Mailinglist Archive: opensuse (1690 mails)

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Re: [opensuse] startproc in rc scripts
On 11/8/2011 3:01 AM, Roger Oberholtzer wrote:
On Tue, 2011-11-08 at 08:31 +0100, Per Jessen wrote:

Curious. Why would this work? I will of course try it. But I would
like to know what is different between running a script and the
program direct.

It works because the name of executable changes when the script
does 'exec'.

Perhaps I need something stronger than my morning coffee today. If the
script name is the same, why would the name of the executable be

Will it 'status' and 'stop' commands to the rc script
also work?

Depends on the script :-) If it uses killproc, it probably won't do
what you expect, no. Basically, startproc/killproc were meant to
manage single instances, not multiple.

Seems that is true. Seems a bit of an oversight, IMHO. The assumption is
that any service started will always work as a single instance of the
executable. In my case, I need the vblade server to make disk images
available on more than one ethernet interface. The docs imply that the
ethernet device given must be like 'eth0'. I do not see syntax for a
list of interfaces, or even a wildcard like 'all' or 'any'. Multiple
server instances are required for this. Of course, I do not have to use
startproc. But as it handles tracking and killing the programs it
strarts, it seemed like a good choice.

You don't really need to use startproc/killproc to have a well-integrated start/stop script that tracks the running/not-running state.

You can write shell functions that do the actual starting/stopping according to whatever logic you happen to need, and that merely return with the proper exit values that are meaningful to rc_status.

In my start/stop script for lxc containers, to start-up, I have to walk a tree of directories looking for config files, and run some commands based on what I find. The most immediate binary is actually just gnu screen, not even a binary that makes up the "service" itself, it just serves as a virtual console for each started container vm. Then the container starter binary itself doesn't even stay running, it just sets up the kernel space to run a vm in, and launches that containers /sbin/init in it, and the lxc-start command itself goes away almost instantaneously.

To stop, I have to run a few different commands to determine which vm's are even running at that time. Mostly along the lines of looking for instances of "init" that aren't pid #1, and which actually correlate with one of the config files above. And then the command to actually stop is not killing any binary but sending a powerfail signal to the vm's init process and waiting for it to take down the processes within the vm.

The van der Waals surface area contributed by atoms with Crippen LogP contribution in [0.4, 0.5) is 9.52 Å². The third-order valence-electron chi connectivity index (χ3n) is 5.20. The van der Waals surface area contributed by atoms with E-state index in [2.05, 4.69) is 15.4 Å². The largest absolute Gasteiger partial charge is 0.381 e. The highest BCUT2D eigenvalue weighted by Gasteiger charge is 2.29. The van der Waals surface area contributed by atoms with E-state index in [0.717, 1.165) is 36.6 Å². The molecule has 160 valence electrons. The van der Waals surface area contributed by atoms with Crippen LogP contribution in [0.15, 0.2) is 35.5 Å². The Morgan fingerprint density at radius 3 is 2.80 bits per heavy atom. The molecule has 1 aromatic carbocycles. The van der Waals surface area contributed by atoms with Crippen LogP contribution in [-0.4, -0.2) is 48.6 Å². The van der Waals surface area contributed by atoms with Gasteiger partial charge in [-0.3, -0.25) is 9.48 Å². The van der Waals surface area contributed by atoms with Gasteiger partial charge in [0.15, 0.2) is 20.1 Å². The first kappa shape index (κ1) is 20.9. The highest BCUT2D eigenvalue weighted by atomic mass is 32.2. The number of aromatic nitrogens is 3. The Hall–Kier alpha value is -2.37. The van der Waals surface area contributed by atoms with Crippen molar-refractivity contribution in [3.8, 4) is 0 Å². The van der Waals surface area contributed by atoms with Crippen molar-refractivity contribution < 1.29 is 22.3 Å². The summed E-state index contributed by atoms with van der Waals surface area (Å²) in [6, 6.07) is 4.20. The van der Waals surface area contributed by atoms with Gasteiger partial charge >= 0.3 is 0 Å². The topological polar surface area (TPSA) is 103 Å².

For status, there is a similar process of scanning for possible running vm's by looking for a few different things and correlating with the config files. This is so that it ignores anything that was not started by the same start script, which is essentially the same reason simpler start scripts use pid files. The start script needs to be sure to only kill a process it itself started, and ignore the very same process that someone may have started manually.

In all cases the number of instances is unpredictable. There may be 0 or any number of valid and enabled vm config files. There may be 0 or any number of currently running vm's. 0 or any number of the currently running vm's may be associated with any of those config files. And all of these can change before during and after start-time and stop-time, so it all has to be determined dynamically on the spot right when you say start or stop or status.

But the script is integrated well enough because each of those complex and dynamic tasks is written into a shell function, and the function has at it's end one or more return commands that sets the exit value to the specific values that are meaningful to the "rc_status -v" command which immediately follows. In my case, the start and stop functions always actually return success but the key one is status, where it returns a 3 instead of 0 if any configured vm's are found to be running. That, and the way that the stop case is written, prevents the host from shutting down until the vm's have all gracefully shut themselves down. As with everything there is work to be done of course, if a vm hangs it prevents the host from ever finishing it's own shutdown. The point was to show the method itself. Your script can be better and more complete than mine.

Init script:

(Note the web viewer hides the _ in rc_status at least in some browser/font/resolution combos. actually in my screen every single line of the script has it's own tiny scroll bar that can be scrolled down to show the _ now, it didn't used to have that some time ago.)

Exit values documentation:

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